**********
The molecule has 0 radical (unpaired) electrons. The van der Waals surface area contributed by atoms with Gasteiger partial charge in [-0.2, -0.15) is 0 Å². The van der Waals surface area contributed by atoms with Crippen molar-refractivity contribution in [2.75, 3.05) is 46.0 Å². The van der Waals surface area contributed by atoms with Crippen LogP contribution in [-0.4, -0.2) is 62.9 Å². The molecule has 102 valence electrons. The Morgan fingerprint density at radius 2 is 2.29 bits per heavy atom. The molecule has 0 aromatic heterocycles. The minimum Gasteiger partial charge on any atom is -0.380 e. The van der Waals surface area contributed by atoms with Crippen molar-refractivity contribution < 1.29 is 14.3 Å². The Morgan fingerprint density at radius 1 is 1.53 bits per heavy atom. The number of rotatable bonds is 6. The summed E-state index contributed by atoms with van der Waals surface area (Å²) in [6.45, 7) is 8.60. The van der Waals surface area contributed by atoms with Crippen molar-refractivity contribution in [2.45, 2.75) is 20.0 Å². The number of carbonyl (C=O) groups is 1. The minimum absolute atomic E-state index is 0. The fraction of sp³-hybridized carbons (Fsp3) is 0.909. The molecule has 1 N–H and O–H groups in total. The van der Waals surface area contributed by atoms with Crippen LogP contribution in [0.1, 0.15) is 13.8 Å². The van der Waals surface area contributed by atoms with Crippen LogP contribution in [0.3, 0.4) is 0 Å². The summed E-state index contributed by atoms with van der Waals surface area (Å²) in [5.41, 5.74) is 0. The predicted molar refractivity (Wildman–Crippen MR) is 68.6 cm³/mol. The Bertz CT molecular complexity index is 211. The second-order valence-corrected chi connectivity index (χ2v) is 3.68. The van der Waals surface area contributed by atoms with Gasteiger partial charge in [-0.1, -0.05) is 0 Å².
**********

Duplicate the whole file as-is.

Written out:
The molecule has 0 radical (unpaired) electrons. The van der Waals surface area contributed by atoms with Gasteiger partial charge in [-0.2, -0.15) is 0 Å². The van der Waals surface area contributed by atoms with Crippen molar-refractivity contribution in [2.75, 3.05) is 46.0 Å². The van der Waals surface area contributed by atoms with Crippen LogP contribution in [-0.4, -0.2) is 62.9 Å². The molecule has 102 valence electrons. The Morgan fingerprint density at radius 2 is 2.29 bits per heavy atom. The molecule has 0 aromatic heterocycles. The minimum Gasteiger partial charge on any atom is -0.380 e. The van der Waals surface area contributed by atoms with Crippen molar-refractivity contribution < 1.29 is 14.3 Å². The Morgan fingerprint density at radius 1 is 1.53 bits per heavy atom. The number of rotatable bonds is 6. The summed E-state index contributed by atoms with van der Waals surface area (Å²) in [6.45, 7) is 8.60. The van der Waals surface area contributed by atoms with Crippen molar-refractivity contribution in [2.45, 2.75) is 20.0 Å². The number of carbonyl (C=O) groups is 1. The minimum absolute atomic E-state index is 0. The fraction of sp³-hybridized carbons (Fsp3) is 0.909. The molecule has 1 N–H and O–H groups in total. The van der Waals surface area contributed by atoms with Crippen LogP contribution in [0.1, 0.15) is 13.8 Å². The van der Waals surface area contributed by atoms with Crippen LogP contribution in [0.3, 0.4) is 0 Å². The summed E-state index contributed by atoms with van der Waals surface area (Å²) in [5.41, 5.74) is 0. The predicted molar refractivity (Wildman–Crippen MR) is 68.6 cm³/mol. The Bertz CT molecular complexity index is 211. The second-order valence-corrected chi connectivity index (χ2v) is 3.68. The van der Waals surface area contributed by atoms with Gasteiger partial charge in [-0.1, -0.05) is 0 Å².